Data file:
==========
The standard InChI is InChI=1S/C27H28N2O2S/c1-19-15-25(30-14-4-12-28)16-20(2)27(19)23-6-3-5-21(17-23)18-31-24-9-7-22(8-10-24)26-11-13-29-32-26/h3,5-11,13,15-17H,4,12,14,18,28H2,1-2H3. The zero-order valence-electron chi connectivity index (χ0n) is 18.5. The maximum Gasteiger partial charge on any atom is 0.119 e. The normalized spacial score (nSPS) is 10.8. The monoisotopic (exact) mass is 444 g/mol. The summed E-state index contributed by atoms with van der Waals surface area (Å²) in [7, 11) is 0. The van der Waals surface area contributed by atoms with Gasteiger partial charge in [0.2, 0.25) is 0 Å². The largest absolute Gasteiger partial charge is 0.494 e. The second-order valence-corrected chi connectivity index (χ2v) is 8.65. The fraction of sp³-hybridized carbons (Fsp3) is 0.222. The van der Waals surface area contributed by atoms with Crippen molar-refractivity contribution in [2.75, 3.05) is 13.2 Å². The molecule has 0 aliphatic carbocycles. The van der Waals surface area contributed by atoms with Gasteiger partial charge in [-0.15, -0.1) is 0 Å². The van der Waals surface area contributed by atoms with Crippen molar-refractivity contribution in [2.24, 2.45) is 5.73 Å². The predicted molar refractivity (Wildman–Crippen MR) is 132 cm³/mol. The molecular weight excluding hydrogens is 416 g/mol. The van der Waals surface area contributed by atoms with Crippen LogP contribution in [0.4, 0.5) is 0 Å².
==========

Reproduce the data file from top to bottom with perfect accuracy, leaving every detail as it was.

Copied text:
The standard InChI is InChI=1S/C27H28N2O2S/c1-19-15-25(30-14-4-12-28)16-20(2)27(19)23-6-3-5-21(17-23)18-31-24-9-7-22(8-10-24)26-11-13-29-32-26/h3,5-11,13,15-17H,4,12,14,18,28H2,1-2H3. The zero-order valence-electron chi connectivity index (χ0n) is 18.5. The maximum Gasteiger partial charge on any atom is 0.119 e. The normalized spacial score (nSPS) is 10.8. The monoisotopic (exact) mass is 444 g/mol. The summed E-state index contributed by atoms with van der Waals surface area (Å²) in [7, 11) is 0. The van der Waals surface area contributed by atoms with Gasteiger partial charge in [0.2, 0.25) is 0 Å². The largest absolute Gasteiger partial charge is 0.494 e. The second-order valence-corrected chi connectivity index (χ2v) is 8.65. The fraction of sp³-hybridized carbons (Fsp3) is 0.222. The van der Waals surface area contributed by atoms with Crippen molar-refractivity contribution in [2.75, 3.05) is 13.2 Å². The molecule has 0 aliphatic carbocycles. The van der Waals surface area contributed by atoms with Gasteiger partial charge in [-0.15, -0.1) is 0 Å². The van der Waals surface area contributed by atoms with Crippen molar-refractivity contribution in [2.24, 2.45) is 5.73 Å². The predicted molar refractivity (Wildman–Crippen MR) is 132 cm³/mol. The molecular weight excluding hydrogens is 416 g/mol. The van der Waals surface area contributed by atoms with Crippen LogP contribution in [0.4, 0.5) is 0 Å².